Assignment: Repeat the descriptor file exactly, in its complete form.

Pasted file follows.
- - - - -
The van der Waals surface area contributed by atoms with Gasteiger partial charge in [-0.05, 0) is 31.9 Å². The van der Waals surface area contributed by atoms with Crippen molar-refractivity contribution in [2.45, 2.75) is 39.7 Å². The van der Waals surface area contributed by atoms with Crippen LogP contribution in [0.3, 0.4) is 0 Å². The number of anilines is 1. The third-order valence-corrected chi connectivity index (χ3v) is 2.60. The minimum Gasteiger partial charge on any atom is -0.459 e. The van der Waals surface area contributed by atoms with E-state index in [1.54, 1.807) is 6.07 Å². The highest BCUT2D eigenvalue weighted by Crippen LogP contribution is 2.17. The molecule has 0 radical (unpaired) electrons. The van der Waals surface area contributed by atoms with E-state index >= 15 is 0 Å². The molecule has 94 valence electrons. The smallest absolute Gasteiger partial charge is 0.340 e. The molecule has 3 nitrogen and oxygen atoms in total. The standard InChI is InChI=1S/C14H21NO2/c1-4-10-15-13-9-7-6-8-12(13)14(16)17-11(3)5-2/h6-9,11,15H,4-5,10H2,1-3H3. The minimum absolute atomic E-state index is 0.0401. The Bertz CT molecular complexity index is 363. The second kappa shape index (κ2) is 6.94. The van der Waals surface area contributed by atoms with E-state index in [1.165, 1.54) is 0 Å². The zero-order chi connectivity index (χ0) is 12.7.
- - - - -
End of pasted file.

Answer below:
The van der Waals surface area contributed by atoms with Gasteiger partial charge in [-0.05, 0) is 31.9 Å². The van der Waals surface area contributed by atoms with Crippen molar-refractivity contribution in [2.45, 2.75) is 39.7 Å². The van der Waals surface area contributed by atoms with Crippen LogP contribution in [0.3, 0.4) is 0 Å². The number of anilines is 1. The third-order valence-corrected chi connectivity index (χ3v) is 2.60. The minimum Gasteiger partial charge on any atom is -0.459 e. The van der Waals surface area contributed by atoms with E-state index in [1.54, 1.807) is 6.07 Å². The highest BCUT2D eigenvalue weighted by Crippen LogP contribution is 2.17. The molecule has 0 radical (unpaired) electrons. The van der Waals surface area contributed by atoms with E-state index >= 15 is 0 Å². The molecule has 94 valence electrons. The smallest absolute Gasteiger partial charge is 0.340 e. The molecule has 3 nitrogen and oxygen atoms in total. The standard InChI is InChI=1S/C14H21NO2/c1-4-10-15-13-9-7-6-8-12(13)14(16)17-11(3)5-2/h6-9,11,15H,4-5,10H2,1-3H3. The minimum absolute atomic E-state index is 0.0401. The Bertz CT molecular complexity index is 363. The second kappa shape index (κ2) is 6.94. The van der Waals surface area contributed by atoms with E-state index in [1.165, 1.54) is 0 Å². The zero-order chi connectivity index (χ0) is 12.7.